I am all for the 'art of living' (as opposed to dying, I guess), but using the armed forces personnel for building bridges for what is essentially a private civilian function is going well beyond the boundaries of propriety.
This is not what the army is for and by ordering them to take this contract, it is tantamount to using slave labour since there is no payment to the ‘labourer’. The advantage accrues to the organisers, which in this case is Sri Sri Ravi Shankar’s Art of Living Foundation. If you could build five bridges with civilian contractors why give the army the onus to build the sixth pontoon.
It was in 1959 that Operation Amar was conducted in the Ambala cantonment, when the might of the famous 4 Infantry Division was pressed into service to build housing for its personnel. There, at least, was the saving grace of the men constructing roofs for themselves and their comrades. Since then, the armed forces have stepped into the breach on several occasions in crises — both natural and man-made, been there for their civilian brothers and sisters in times of trouble, and performed impressive acts of heroism.
Landslides, earthquakes, floods or any other such situation and nobody would question it. Even if the city of Delhi currently playing host to 10 unidentified terrorists was saturated by an army flag march to flush them out, it would be within their purview.
Come to think of it, that is what they should be doing.
But to take a private ‘cultural’ function at a time when 'culture' is a word with ominous connotations, and revive a sort of 21st Century Woodstock and force the army to do ‘dyadi’ (daily labour) is unacceptable.
One is hard pressed to understand how the defence minister, the defence secretary and the army chief thought this was fine.
They should at least announce that the army contingent is being paid for this work. And it is not free.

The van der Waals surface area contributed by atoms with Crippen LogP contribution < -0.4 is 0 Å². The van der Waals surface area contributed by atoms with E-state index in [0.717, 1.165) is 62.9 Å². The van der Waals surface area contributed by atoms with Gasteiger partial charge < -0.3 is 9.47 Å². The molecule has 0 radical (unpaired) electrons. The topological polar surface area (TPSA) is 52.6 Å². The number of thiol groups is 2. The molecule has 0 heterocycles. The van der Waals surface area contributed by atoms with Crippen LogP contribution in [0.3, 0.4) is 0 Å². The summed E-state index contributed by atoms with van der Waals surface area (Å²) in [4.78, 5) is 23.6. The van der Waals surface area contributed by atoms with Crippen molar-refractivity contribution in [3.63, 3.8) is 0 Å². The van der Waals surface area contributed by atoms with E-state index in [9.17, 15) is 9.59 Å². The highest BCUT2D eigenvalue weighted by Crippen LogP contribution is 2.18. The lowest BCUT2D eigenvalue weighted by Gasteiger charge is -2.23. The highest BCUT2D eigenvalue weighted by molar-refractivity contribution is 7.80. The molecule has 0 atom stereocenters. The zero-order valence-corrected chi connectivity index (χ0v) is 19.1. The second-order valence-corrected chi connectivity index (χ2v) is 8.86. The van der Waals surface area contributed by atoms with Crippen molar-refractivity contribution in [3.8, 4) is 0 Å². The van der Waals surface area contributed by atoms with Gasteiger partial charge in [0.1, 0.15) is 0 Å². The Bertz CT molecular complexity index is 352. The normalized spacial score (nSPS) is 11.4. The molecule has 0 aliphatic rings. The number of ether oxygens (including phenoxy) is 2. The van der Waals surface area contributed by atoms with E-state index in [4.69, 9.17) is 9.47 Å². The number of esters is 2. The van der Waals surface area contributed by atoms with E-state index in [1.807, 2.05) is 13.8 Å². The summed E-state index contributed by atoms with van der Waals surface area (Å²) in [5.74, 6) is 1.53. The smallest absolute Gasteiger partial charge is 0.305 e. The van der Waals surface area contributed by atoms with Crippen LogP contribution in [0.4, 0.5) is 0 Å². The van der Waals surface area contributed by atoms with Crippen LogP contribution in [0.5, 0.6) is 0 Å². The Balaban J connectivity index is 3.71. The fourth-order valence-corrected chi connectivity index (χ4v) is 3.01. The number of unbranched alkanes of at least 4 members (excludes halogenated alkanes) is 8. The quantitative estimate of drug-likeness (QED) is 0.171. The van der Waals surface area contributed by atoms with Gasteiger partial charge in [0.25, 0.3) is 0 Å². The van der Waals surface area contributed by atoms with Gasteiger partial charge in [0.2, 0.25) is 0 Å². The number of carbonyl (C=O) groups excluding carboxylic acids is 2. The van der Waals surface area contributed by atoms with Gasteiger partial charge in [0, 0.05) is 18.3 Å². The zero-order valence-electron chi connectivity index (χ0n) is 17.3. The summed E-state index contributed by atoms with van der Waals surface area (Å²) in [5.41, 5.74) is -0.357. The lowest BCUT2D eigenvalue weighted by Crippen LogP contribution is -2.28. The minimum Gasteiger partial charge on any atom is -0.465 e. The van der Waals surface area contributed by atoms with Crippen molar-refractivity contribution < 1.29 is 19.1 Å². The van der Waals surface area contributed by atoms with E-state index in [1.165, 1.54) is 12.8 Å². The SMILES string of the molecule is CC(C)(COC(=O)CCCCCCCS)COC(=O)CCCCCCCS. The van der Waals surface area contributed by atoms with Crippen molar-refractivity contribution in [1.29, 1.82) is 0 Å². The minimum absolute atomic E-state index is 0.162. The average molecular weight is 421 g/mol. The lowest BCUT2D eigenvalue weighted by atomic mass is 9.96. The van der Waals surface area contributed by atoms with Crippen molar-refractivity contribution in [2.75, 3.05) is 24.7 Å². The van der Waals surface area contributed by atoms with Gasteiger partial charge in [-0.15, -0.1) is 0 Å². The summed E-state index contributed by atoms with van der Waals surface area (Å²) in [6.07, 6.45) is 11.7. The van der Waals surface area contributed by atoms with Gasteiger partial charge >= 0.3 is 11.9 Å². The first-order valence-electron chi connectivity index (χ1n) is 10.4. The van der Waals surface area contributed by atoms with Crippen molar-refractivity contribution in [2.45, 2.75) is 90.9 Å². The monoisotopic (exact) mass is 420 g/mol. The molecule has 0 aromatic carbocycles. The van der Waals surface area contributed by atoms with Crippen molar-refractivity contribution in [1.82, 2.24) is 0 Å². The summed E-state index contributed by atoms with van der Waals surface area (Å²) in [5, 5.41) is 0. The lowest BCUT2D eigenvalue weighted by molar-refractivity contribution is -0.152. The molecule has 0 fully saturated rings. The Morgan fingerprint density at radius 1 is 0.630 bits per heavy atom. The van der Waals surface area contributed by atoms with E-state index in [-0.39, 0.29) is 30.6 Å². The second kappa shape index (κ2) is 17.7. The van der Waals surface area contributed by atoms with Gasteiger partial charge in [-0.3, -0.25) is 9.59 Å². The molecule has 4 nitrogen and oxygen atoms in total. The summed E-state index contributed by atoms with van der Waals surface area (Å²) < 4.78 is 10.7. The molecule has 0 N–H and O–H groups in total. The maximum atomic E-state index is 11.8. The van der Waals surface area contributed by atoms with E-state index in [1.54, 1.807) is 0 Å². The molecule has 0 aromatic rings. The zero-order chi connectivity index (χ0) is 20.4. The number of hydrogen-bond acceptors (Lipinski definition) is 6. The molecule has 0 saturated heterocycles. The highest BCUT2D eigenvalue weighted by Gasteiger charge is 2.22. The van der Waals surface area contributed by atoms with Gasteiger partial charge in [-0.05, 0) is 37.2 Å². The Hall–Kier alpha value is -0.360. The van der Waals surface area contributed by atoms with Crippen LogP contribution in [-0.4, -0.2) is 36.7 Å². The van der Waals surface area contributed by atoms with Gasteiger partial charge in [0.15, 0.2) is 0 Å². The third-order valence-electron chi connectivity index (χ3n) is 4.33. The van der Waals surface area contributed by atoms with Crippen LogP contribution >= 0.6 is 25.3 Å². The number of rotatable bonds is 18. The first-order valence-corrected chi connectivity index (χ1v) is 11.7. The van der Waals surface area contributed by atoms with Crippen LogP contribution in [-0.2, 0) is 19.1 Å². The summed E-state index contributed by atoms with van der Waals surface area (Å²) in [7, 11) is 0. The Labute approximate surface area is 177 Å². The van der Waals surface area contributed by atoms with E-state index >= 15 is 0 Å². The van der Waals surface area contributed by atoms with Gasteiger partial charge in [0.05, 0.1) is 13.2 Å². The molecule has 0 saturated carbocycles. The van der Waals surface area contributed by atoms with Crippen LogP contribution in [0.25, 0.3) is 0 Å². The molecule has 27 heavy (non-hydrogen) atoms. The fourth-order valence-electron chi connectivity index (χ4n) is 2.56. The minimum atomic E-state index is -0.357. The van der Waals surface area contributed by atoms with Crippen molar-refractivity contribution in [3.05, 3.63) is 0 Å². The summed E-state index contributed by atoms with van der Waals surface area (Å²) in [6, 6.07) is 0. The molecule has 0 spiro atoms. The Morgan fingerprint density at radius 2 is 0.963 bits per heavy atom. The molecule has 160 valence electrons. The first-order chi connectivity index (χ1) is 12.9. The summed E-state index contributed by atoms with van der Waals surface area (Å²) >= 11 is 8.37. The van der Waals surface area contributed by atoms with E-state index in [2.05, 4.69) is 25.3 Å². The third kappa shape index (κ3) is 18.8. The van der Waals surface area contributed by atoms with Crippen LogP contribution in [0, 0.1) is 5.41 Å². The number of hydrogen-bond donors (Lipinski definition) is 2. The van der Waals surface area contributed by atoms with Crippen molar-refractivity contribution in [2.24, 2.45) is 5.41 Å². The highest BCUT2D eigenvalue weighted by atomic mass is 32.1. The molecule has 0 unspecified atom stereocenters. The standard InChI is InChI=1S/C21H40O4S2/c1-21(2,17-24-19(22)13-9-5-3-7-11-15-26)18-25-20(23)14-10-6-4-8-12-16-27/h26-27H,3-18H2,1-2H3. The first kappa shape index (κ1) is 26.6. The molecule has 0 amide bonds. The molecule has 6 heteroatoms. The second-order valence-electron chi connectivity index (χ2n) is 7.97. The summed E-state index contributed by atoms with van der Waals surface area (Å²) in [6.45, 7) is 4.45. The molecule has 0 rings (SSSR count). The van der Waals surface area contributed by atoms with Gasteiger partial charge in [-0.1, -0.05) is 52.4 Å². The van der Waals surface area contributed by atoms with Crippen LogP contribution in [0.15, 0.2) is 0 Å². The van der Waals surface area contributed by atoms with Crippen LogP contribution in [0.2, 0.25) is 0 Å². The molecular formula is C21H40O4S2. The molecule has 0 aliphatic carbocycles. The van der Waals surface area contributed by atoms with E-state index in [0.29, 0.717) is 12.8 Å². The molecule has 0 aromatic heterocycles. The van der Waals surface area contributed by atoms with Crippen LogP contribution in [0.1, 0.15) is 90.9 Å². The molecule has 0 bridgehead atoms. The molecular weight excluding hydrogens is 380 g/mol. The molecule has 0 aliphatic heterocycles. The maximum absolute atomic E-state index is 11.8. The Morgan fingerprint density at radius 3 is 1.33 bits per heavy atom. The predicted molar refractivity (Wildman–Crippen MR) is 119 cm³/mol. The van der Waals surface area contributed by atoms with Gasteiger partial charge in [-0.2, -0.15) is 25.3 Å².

Fine, you don’t give the money to the men, but give it to the headquarters of the regiment or battalion involved. For example, if you wish to hire the Signals Mess in Delhi for a wedding you get it for a price. If you want the military band to play for 60 minutes at your private function you pay around Rs 25,000 or thereabouts, and this money is used for the soldiers' welfare.
To not pay is equivalent to exploitation. It would be a step in the right direction to clarify that the AOL Foundation is coughing up adequate remuneration for the time and effort. Instead of pooh-poohing the criticism, it would have been salutary to show the invoice. Not that it makes it right, just that at least there is compensation.
The argument that the armed forces are playing a role in a three-day fest that enhances the image of the country is also not a justification. It does not matter how beautiful the event is or what revenue it brings, misusing the armed forces is just that — misusing the armed forces. That this is a bridge over troubled waters what with environmentalist going nuts over the damage to the ecological balance on the banks of the Yamuna only makes things worse. If something goes wrong, will they make the army the scapegoat?
We cannot romanticise this travesty. These are soldiers, not prisoners of war and this is not the River Kwai.
How was this request made and why was it sanctioned?
There is no way to explain the use of military men and materials in a civilian enterprise and bring them down to the level of daily workers.
There should be a ban on this sort of commandeering of forces just because of clout and connections.